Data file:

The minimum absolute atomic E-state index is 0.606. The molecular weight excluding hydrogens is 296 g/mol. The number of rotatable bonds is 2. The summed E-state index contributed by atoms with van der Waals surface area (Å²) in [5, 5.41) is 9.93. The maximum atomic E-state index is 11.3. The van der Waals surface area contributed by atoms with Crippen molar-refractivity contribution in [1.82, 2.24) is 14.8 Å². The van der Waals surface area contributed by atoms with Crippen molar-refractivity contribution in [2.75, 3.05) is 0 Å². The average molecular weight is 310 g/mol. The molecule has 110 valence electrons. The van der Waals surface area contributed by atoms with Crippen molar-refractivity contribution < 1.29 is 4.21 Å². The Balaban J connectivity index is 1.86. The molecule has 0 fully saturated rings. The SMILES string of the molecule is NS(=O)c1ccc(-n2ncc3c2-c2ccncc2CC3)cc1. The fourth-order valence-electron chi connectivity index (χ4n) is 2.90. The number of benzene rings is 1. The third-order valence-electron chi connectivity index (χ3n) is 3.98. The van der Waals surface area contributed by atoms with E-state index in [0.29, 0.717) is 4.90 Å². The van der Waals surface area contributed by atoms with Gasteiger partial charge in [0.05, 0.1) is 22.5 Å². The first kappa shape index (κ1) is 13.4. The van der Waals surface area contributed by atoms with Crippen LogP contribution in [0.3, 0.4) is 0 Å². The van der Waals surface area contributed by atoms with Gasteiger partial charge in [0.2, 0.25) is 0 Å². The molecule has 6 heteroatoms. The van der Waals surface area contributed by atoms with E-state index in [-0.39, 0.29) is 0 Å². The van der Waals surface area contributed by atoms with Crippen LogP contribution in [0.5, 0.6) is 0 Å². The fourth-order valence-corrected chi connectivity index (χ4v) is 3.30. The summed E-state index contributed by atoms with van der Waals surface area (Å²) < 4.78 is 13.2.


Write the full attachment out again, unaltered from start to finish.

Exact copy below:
The minimum absolute atomic E-state index is 0.606. The molecular weight excluding hydrogens is 296 g/mol. The number of rotatable bonds is 2. The summed E-state index contributed by atoms with van der Waals surface area (Å²) in [5, 5.41) is 9.93. The maximum atomic E-state index is 11.3. The van der Waals surface area contributed by atoms with Crippen molar-refractivity contribution in [1.82, 2.24) is 14.8 Å². The van der Waals surface area contributed by atoms with Crippen molar-refractivity contribution in [2.75, 3.05) is 0 Å². The average molecular weight is 310 g/mol. The molecule has 110 valence electrons. The van der Waals surface area contributed by atoms with Crippen molar-refractivity contribution < 1.29 is 4.21 Å². The Balaban J connectivity index is 1.86. The molecule has 0 fully saturated rings. The SMILES string of the molecule is NS(=O)c1ccc(-n2ncc3c2-c2ccncc2CC3)cc1. The fourth-order valence-electron chi connectivity index (χ4n) is 2.90. The number of benzene rings is 1. The third-order valence-electron chi connectivity index (χ3n) is 3.98. The van der Waals surface area contributed by atoms with E-state index in [0.29, 0.717) is 4.90 Å². The van der Waals surface area contributed by atoms with Gasteiger partial charge in [0.05, 0.1) is 22.5 Å². The first kappa shape index (κ1) is 13.4. The van der Waals surface area contributed by atoms with Crippen LogP contribution in [0.3, 0.4) is 0 Å². The van der Waals surface area contributed by atoms with Gasteiger partial charge in [0.2, 0.25) is 0 Å². The molecule has 6 heteroatoms. The van der Waals surface area contributed by atoms with E-state index in [-0.39, 0.29) is 0 Å². The van der Waals surface area contributed by atoms with Crippen LogP contribution in [0.5, 0.6) is 0 Å². The fourth-order valence-corrected chi connectivity index (χ4v) is 3.30. The summed E-state index contributed by atoms with van der Waals surface area (Å²) < 4.78 is 13.2.